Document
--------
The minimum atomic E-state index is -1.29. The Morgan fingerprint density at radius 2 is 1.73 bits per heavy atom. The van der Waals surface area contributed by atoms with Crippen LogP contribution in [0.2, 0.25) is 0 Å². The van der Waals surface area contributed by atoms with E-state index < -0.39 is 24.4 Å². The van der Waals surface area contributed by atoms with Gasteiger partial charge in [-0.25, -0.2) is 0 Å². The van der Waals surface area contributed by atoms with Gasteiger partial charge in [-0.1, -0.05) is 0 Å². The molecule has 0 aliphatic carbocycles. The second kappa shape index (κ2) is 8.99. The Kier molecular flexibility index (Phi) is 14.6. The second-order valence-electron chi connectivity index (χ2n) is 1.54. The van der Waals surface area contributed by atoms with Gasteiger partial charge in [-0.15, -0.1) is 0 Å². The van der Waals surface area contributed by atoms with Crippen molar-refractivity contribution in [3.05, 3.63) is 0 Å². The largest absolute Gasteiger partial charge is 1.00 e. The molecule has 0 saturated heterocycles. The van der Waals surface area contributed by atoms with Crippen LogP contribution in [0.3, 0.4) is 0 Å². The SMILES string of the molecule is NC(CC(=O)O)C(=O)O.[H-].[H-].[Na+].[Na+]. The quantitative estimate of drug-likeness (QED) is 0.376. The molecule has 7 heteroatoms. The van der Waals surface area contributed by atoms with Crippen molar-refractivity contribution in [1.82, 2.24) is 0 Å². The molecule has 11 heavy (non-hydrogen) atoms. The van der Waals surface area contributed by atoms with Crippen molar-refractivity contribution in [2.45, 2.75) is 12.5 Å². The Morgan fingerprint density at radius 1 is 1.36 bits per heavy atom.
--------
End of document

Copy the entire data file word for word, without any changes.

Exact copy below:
The minimum atomic E-state index is -1.29. The Morgan fingerprint density at radius 2 is 1.73 bits per heavy atom. The van der Waals surface area contributed by atoms with Crippen LogP contribution in [0.2, 0.25) is 0 Å². The van der Waals surface area contributed by atoms with E-state index < -0.39 is 24.4 Å². The van der Waals surface area contributed by atoms with Gasteiger partial charge in [-0.25, -0.2) is 0 Å². The van der Waals surface area contributed by atoms with Gasteiger partial charge in [-0.1, -0.05) is 0 Å². The molecule has 0 aliphatic carbocycles. The second kappa shape index (κ2) is 8.99. The Kier molecular flexibility index (Phi) is 14.6. The second-order valence-electron chi connectivity index (χ2n) is 1.54. The van der Waals surface area contributed by atoms with Gasteiger partial charge in [-0.15, -0.1) is 0 Å². The van der Waals surface area contributed by atoms with Crippen molar-refractivity contribution in [3.05, 3.63) is 0 Å². The largest absolute Gasteiger partial charge is 1.00 e. The molecule has 0 saturated heterocycles. The van der Waals surface area contributed by atoms with Crippen LogP contribution in [0.3, 0.4) is 0 Å². The SMILES string of the molecule is NC(CC(=O)O)C(=O)O.[H-].[H-].[Na+].[Na+]. The quantitative estimate of drug-likeness (QED) is 0.376. The molecule has 7 heteroatoms. The van der Waals surface area contributed by atoms with Crippen molar-refractivity contribution in [1.82, 2.24) is 0 Å². The molecule has 11 heavy (non-hydrogen) atoms. The van der Waals surface area contributed by atoms with Crippen molar-refractivity contribution in [2.45, 2.75) is 12.5 Å². The Morgan fingerprint density at radius 1 is 1.36 bits per heavy atom.